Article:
But just unbelievable young people.  It was extraordinary.  And before they left, I gave them some homework.  I told them go find a teacher who helped them make it here and say thank you, because every single one of us can point to a teacher who in some way changed the course of our lives.  I certainly can; I know Arne can.  And the impact is often much bigger than we realize.

One study found that a single good teacher can increase the lifetime earnings of a classroom by $250,000 — single teacher.  A great teacher can help a young person escape poverty, allow them to dream beyond their circumstances.

So teachers matter.  And in an economy where employers are looking for the most skilled, educated workers, few people are going to have a bigger impact on that than the men and women who are in our classrooms.  And that ultimately is why we’re here today.  It’s about our classrooms, and our children, and what’s happening to them and how they can perform.

In September, after waiting far too long for Congress to act, I announced that my administration would take steps to reform No Child Left Behind on our own.  This was one of the first and the biggest “We Can’t Wait” announcements that we’ve made, because our kids and our schools can’t be held back by inaction.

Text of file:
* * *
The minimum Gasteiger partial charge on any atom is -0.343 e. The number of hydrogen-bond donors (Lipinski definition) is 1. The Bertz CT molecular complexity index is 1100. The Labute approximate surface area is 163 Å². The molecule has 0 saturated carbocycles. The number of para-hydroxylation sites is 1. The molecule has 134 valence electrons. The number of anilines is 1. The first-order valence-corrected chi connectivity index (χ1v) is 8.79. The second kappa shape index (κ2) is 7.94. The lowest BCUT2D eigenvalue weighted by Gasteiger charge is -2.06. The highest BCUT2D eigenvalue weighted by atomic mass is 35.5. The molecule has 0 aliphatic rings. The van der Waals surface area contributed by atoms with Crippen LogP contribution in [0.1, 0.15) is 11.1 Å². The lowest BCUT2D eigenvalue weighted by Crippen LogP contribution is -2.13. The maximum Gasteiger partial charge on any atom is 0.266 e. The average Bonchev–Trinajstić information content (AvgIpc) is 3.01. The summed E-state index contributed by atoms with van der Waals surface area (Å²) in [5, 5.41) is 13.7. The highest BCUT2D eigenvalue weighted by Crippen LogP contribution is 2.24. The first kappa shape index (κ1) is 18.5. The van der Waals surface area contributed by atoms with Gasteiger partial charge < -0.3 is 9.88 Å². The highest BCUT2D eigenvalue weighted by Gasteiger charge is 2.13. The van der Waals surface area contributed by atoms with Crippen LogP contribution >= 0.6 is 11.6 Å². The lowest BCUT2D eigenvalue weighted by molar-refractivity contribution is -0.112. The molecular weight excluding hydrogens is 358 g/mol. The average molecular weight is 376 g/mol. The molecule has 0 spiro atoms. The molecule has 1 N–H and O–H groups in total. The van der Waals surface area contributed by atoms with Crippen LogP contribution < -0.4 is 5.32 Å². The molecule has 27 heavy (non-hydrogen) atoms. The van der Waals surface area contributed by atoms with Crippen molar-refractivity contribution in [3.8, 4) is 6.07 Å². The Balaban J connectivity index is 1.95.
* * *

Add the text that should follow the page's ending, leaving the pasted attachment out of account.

I want to point out, by the way, the members of Congress who are here, they’re ready to act, but we haven’t been able to get the entire House and Senate to move on this.

I said back then the goals of No Child Left Behind were the right ones.  Standards and accountability — those are the right goals.  Closing the achievement gap, that’s a good goal.  That’s the right goal.  We’ve got to stay focused on those goals.  But we’ve got to do it in a way that doesn’t force teachers to teach to the test, or encourage schools to lower their standards to avoid being labeled as failures.  That doesn’t help anybody.  It certainly doesn’t help our children in the classroom.

So we determined we need a different approach.  And I’ve always believed that each of us has a role to play when it comes to our children’s education.  As parents, we’ve got a responsibility to make sure homework gets done, but also to instill a love of learning from the very start.  As a nation, we’ve got a responsibility to give our students the resources they need — from the highest-quality schools to the latest textbooks to science labs that actually work.